Friend in need wire transfer scam - New York News

Friend in need wire transfer scam

Posted: Updated: Feb 27, 2012 03:25 PM EST

MYFOXNY.COM - Con artists are reportedly making a lot of money by convincing people there is an emergency involving a loved one. Authorities call it the "friend-in-need" flim-flam, the "Hello Grandma?" hustle, and the "It's me and I need help" swindle. The scams happen nationwide.

We recently got three emails about it from Fox 5 viewers.

Joanne from New Rochelle wrote: "My e-mail address was hacked and hundreds of people received a letter saying that I was in Madrid with my family and was robbed at gunpoint, and I needed money to get back home. They were asked to send 2200 in foreign currency"... and instructed to "please wire the money."

John from the Bronx wrote: "My granddaughter received a call that her mother was hijacked and she had to pay $1,500 to be released. She did not tell us and sent a money order to a person in Puerto Rico. It "was a scam, we called 911" but police said "they can't do anything."

A viewer named Suzy wrote: "My mother fell victim of a telephone scam. The caller pretended to be her grandson who supposedly was in trouble while on vacation in Mexico. He managed to convince her to wire multiple thousands of dollars through Western Union."

In the "grandma" scam, when the con man, speaking in a muffled voice and sounding panicked, says "Hello, Grandma" many people make the mistake of replying "Is that you, Billy?" or whatever their grandchild's name is. Once these hustlers have a actual name it is easier to pull off the scam. The so-called grandson will quickly pass the phone to an accomplice pretending to be a police officer or friend. That person will instruct the elderly victim to wire the money for bail or medical treatment or whatever other emergency the con men have concocted.

The one thing all these emergency scams have in common is wiring money. It is nearly impossible to reverse a wire transfer or trace the money.

The bottom line: Never wire money to strangers or someone you haven't met in person. If you get a call or email from someone claiming to be a friend or relative in trouble, ask lots of questions that a stranger couldn't possibly answer.

  • Local NewsLocal NewsMore>>

  • Superstorm Sandy

    Grimm criticizes storm recovery program

    Grimm criticizes storm recovery program

    Wednesday, August 27 2014 9:06 PM EDT2014-08-28 01:06:30 GMT
    When Superstorm Sandy destroyed Maureen Childs' Staten Island home, she turned to New York City's Build it Back program for help. She says what she got back was heartache. At a news conference Wednesday, Rep. Michael Grimm, who represents Staten Island and part of Brooklyn, highlighted what he called failures in a program designed to help victims of Sandy get back on their feet.
    When Superstorm Sandy destroyed Maureen Childs' Staten Island home, she turned to New York City's Build it Back program for help. She says what she got back was heartache. At a news conference Wednesday, Rep. Michael Grimm, who represents Staten Island and part of Brooklyn, highlighted what he called failures in a program designed to help victims of Sandy get back on their feet.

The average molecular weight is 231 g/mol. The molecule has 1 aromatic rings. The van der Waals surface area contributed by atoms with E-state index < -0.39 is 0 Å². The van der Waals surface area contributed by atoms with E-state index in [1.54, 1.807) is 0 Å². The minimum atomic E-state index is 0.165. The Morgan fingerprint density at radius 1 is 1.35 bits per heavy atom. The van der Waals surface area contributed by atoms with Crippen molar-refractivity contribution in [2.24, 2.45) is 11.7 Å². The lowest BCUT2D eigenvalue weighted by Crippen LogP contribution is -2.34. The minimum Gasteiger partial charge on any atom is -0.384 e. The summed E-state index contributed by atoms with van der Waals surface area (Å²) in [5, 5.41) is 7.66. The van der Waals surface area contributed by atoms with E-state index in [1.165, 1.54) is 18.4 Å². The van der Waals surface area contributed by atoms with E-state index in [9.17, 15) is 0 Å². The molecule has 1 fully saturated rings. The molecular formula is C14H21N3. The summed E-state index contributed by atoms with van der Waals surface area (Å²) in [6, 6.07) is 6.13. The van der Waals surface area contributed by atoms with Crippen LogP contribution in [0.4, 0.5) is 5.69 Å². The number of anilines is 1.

• GIRLTALK #takeover

    Angela Simmons reaches out

    Angela Simmons reaches out

    Wednesday, August 27 2014 7:09 PM EDT2014-08-27 23:09:20 GMT
    The Boys and Girls Club of Newark seems like the last place you'd expect to find the daughter of hip hop royalty. But when it comes to inspiring young girls, Angela Simmons, daughter of Rev. Run of Run DMC, believes in the old adage "each one, teach one." While it may seem like she had a silver spoon in her mouth, she knows the importance of giving back.
    The Boys and Girls Club of Newark seems like the last place you'd expect to find the daughter of hip hop royalty. But when it comes to inspiring young girls, Angela Simmons, daughter of Rev. Run of Run DMC, believes in the old adage "each one, teach one." While it may seem like she had a silver spoon in her mouth, she knows the importance of giving back.
  • NYSE rings bell for pediatric cancer awareness

    NYSE rings bell for pediatric cancer awareness

    Wednesday, August 27 2014 7:00 PM EDT2014-08-27 23:00:54 GMT
    On Wednesday, the world famous New York Stock Exchange closing bell rang in honor of pediatric cancer awareness. The Loccisano family says their beloved Frankie heard the bell all the way up in heaven. Frankie's grandmother says she is convinced of it. Camille Loccisano, Frankie's mother, is the executive director of Frankie's Mission, a nonprofit pediatric cancer foundation named in her son's honor.
    On Wednesday, the world famous New York Stock Exchange closing bell rang in honor of pediatric cancer awareness. The Loccisano family says their beloved Frankie heard the bell all the way up in heaven. Frankie's grandmother says she is convinced of it. Camille Loccisano, Frankie's mother, is the executive director of Frankie's Mission, a nonprofit pediatric cancer foundation named in her son's honor.
Powered by WorldNow
Didn't find what you were looking for?
All content © Copyright 2000 - 2014 Fox Television Stations, Inc. and Worldnow. All Rights Reserved.
Privacy Policy | New Terms of Service What's new | Ad Choices